What You Should Know About Clinical Trials

By Rachel Walden — March 19, 2008

Responding to our recent post about clinical trials, a commenter mentioned informed consent and the questions women should ask before agreeing to participate in a trial. This is a timely topic today, with a CNN article asking, Did Tuskegee damage trust on clinical trials?,” as current protections for research subjects have really only been in place for a few decades (the history of women’s inclusion in trials is a topic for another day).

To understand your rights with regard to volunteering for a study, it may help to know a little bit about the process and guidelines for clinical research. Prior to conducting a study, researchers typically must submit their research plan to an institutional review board, or IRB. This board is charged with monitoring the trial and making sure the rights and welfare of the subjects are protected, and that the Belmont Report principles of respect for persons (individual autonomy and informed consent), beneficence (maximizing benefit to subjects while minimizing risk), and justice are honored. This presentation on ethical principles for human subjects research is a good introduction to the topic.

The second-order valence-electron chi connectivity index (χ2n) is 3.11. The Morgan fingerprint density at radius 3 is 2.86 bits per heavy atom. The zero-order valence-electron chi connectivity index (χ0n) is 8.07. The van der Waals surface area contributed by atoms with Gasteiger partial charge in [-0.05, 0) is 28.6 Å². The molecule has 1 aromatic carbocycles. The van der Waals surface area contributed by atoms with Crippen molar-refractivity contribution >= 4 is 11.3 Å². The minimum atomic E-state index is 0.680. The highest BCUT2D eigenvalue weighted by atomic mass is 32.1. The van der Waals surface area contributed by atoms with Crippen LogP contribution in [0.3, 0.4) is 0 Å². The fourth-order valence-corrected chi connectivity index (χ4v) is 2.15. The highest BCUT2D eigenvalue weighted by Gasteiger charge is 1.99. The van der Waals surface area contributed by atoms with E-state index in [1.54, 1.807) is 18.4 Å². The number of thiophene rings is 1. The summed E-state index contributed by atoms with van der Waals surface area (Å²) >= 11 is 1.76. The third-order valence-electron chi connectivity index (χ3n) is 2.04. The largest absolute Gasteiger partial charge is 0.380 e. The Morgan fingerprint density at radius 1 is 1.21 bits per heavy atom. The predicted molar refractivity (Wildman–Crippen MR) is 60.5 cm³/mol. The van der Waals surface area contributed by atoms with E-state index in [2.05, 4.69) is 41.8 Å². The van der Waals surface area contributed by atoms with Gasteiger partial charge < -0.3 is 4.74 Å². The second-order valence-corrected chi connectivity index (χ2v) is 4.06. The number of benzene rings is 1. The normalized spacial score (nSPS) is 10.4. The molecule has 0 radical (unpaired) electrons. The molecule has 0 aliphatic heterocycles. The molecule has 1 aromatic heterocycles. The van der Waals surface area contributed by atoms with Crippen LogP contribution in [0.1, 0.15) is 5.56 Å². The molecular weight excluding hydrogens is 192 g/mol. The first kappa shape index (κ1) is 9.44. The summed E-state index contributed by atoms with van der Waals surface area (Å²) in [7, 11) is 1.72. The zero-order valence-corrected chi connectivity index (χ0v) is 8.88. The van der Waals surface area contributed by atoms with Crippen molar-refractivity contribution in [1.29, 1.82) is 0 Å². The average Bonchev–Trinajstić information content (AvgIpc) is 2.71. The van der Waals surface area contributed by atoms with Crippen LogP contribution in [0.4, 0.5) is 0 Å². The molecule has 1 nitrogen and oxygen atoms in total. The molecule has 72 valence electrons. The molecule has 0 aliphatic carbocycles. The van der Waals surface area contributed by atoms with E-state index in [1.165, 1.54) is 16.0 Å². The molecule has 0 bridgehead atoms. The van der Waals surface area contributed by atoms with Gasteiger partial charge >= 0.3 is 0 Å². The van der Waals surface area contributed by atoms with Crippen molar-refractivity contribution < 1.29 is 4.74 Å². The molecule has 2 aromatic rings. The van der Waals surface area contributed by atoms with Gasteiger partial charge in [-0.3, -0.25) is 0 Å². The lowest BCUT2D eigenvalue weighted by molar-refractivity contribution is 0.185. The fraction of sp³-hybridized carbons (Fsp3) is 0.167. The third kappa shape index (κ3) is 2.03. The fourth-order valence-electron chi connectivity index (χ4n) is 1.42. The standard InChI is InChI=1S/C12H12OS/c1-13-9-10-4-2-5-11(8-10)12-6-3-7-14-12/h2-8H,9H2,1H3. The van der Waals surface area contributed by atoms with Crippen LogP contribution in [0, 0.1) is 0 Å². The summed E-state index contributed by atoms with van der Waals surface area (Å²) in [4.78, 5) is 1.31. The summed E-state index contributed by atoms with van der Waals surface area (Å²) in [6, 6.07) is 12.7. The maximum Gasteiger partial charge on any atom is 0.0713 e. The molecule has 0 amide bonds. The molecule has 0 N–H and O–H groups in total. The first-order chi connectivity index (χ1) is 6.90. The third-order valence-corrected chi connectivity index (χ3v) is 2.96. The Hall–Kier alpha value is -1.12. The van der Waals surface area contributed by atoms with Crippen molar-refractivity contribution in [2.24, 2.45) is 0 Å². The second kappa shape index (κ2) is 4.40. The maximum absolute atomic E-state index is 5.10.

The IRB is also in charge of making sure the informed consent process is in place and adequate. An informed consent process should give you information on the research procedure, its purpose, risks and anticipated benefits, alternative procedures, and make it clear that you can ask questions and withdraw from the study at any time (you always have this right). It should also convey this information in a way that you can comprehend, and your consent should be obtained in a way that makes it truly voluntary for you (i.e., there is no coercion, undue influence, or punishment for not participating). The National Cancer Institute offers this guide to understanding informed consent.

The National Institutes of Health, a major funder of clinical trials in the United States, offers this list of questions you should ask when deciding whether to participate in a trial, and the National Cancer Institute offers a more comprehensive list of questions to have answered. These questions focus on the purpose of the study, possible risks and benefits, personal concerns, costs, and other topics; you should review this list and remember that you have every right to have these questions answered before volunteering for a study.


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